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I have written a program on Visual C# 2010 Express on Windows 7, 64 bit. After some struggling, I managed to make it work under my Ubuntu Virtual Machine (32 bit) (Recompiled in MonoDevelop and used mkbundle). Client told me that he has the following version: "Linux version 2.6.18-274.el5.028stab093.2 (root@rhel5-build-x64) (gcc version 4.1.2 20080704 (Red Hat 4.1.2-46))". The command "cat /etc/redhat-release" returns "CentOS release 5.7 (Final)". I have accessed his server, and uploaded the output of mkbundle (which works fine under Ubuntu). The program returned the following error:

$ ./ProgName img.jpg
./ProgName: /lib/libc.so.6: version `GLIBC_2.9' not found (required by ./ProgName)
./ProgName: /lib/libc.so.6: version `GLIBC_2.11' not found (required by ./ProgName)
./ProgName: /lib/libc.so.6: version `GLIBC_2.8' not found (required by ./ProgName)

How do I solve this problem? I have a very little knowledge about Linux systems. I assume that I need to download the libraries given above, but I have the following questions:

  1. If I download these libraries, can it in any way harm the server? I wouldn't want to harm client's server.
  2. Why does a program, which was "mkbundled" need any additional libraries? I used "--static" with mkbundle, and the output is 5.7 mb file, so I thought it already has all necessary libraries inside.

Is there any other way to solve this issue?

EDIT: I think, that maybe if I manage to compile the project on client's server, it would work, but I cannot find mono for this version of Linux. Is there a way to install mono on that system? If not, then what other options do I have? In the worst case, I am thinking of rewriting my program in C++.

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I would suggest you to take time to learn Linux. Read the good enough books explaining what libc.so is really for. –  Basile Starynkevitch Jan 5 '12 at 17:23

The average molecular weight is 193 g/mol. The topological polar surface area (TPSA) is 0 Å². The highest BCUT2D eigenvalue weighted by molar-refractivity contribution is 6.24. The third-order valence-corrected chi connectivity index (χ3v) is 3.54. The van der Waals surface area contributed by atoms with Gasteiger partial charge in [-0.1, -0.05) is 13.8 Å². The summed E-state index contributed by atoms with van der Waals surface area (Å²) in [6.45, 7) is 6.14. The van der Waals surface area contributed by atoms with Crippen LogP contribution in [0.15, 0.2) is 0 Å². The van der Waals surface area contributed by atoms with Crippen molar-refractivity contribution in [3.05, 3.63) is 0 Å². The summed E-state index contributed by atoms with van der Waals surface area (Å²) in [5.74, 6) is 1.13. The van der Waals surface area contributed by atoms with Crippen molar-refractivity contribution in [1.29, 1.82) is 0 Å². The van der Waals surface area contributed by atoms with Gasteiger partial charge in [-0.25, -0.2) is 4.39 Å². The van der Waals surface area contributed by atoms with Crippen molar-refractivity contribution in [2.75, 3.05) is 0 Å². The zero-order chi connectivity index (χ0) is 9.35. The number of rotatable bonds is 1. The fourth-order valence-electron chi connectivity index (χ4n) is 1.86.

I surely will :) Unfortunately I need to finish this project soon. –  Tofig Hasanov Jan 5 '12 at 17:49
    
Make your program free & open-source and leave its packaging to distributions. –  Basile Starynkevitch Jan 5 '12 at 17:56

1 Answer 1

up vote 1 down vote accepted

In general producing one binary for different linux distros is a painful and difficult endeavour, in particular if you don't know much about linux. The problem is that binary compatibility between distros (or even different versions of the same distro) is rare.

My suggestion would be to distribute the managed assembly (i.e. not run the program through mkbundle), but I realize there might be good reasons you're not doing it. The other option is to run mkbundle on a system similar to your client's, and ship that version to him.

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Do you mean, that I can just take the code to the server and compile it there? But there is no mono on his server, how will I compile C# code? –  Tofig Hasanov Jan 6 '12 at 3:50
    
That's the catch, you need to put mono on the server first (or create your own CentOS virtual machine where you can do it yourself without changing anything on the client's machine). –  Rolf Bjarne Kvinge Jan 6 '12 at 11:05

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